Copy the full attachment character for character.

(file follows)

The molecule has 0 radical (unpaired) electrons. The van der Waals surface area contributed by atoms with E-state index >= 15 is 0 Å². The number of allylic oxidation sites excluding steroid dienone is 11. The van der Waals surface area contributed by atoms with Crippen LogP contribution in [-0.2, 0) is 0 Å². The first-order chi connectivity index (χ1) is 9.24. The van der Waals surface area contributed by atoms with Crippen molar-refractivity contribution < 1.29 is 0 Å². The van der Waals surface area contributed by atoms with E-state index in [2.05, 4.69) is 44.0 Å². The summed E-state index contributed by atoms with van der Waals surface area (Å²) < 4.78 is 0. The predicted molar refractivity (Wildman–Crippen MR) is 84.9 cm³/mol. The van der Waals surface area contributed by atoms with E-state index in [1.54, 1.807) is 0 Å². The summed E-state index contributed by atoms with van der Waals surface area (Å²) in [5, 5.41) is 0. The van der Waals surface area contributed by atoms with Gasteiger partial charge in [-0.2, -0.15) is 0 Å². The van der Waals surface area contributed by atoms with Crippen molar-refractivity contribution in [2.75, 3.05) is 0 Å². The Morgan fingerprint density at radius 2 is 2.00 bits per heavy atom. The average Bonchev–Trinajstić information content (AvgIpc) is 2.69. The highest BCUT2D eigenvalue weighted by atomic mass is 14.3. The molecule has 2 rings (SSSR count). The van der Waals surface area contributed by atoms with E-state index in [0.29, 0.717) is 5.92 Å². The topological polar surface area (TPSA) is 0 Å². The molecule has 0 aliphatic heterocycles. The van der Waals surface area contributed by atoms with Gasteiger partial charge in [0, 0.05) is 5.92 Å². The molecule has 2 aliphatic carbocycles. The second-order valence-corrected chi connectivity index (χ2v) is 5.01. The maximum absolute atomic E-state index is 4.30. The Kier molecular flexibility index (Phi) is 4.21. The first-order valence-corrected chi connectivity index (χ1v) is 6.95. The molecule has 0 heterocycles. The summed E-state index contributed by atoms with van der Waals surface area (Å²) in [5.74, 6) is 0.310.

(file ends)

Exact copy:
The molecule has 0 radical (unpaired) electrons. The van der Waals surface area contributed by atoms with E-state index >= 15 is 0 Å². The number of allylic oxidation sites excluding steroid dienone is 11. The van der Waals surface area contributed by atoms with Crippen LogP contribution in [-0.2, 0) is 0 Å². The first-order chi connectivity index (χ1) is 9.24. The van der Waals surface area contributed by atoms with Crippen molar-refractivity contribution < 1.29 is 0 Å². The van der Waals surface area contributed by atoms with E-state index in [2.05, 4.69) is 44.0 Å². The summed E-state index contributed by atoms with van der Waals surface area (Å²) < 4.78 is 0. The predicted molar refractivity (Wildman–Crippen MR) is 84.9 cm³/mol. The van der Waals surface area contributed by atoms with E-state index in [1.54, 1.807) is 0 Å². The summed E-state index contributed by atoms with van der Waals surface area (Å²) in [5, 5.41) is 0. The van der Waals surface area contributed by atoms with Gasteiger partial charge in [-0.2, -0.15) is 0 Å². The van der Waals surface area contributed by atoms with Crippen molar-refractivity contribution in [2.75, 3.05) is 0 Å². The Morgan fingerprint density at radius 2 is 2.00 bits per heavy atom. The average Bonchev–Trinajstić information content (AvgIpc) is 2.69. The highest BCUT2D eigenvalue weighted by atomic mass is 14.3. The molecule has 2 rings (SSSR count). The van der Waals surface area contributed by atoms with E-state index in [0.29, 0.717) is 5.92 Å². The topological polar surface area (TPSA) is 0 Å². The molecule has 0 aliphatic heterocycles. The van der Waals surface area contributed by atoms with Gasteiger partial charge in [0, 0.05) is 5.92 Å². The molecule has 2 aliphatic carbocycles. The second-order valence-corrected chi connectivity index (χ2v) is 5.01. The maximum absolute atomic E-state index is 4.30. The Kier molecular flexibility index (Phi) is 4.21. The first-order valence-corrected chi connectivity index (χ1v) is 6.95. The molecule has 0 heterocycles. The summed E-state index contributed by atoms with van der Waals surface area (Å²) in [5.74, 6) is 0.310.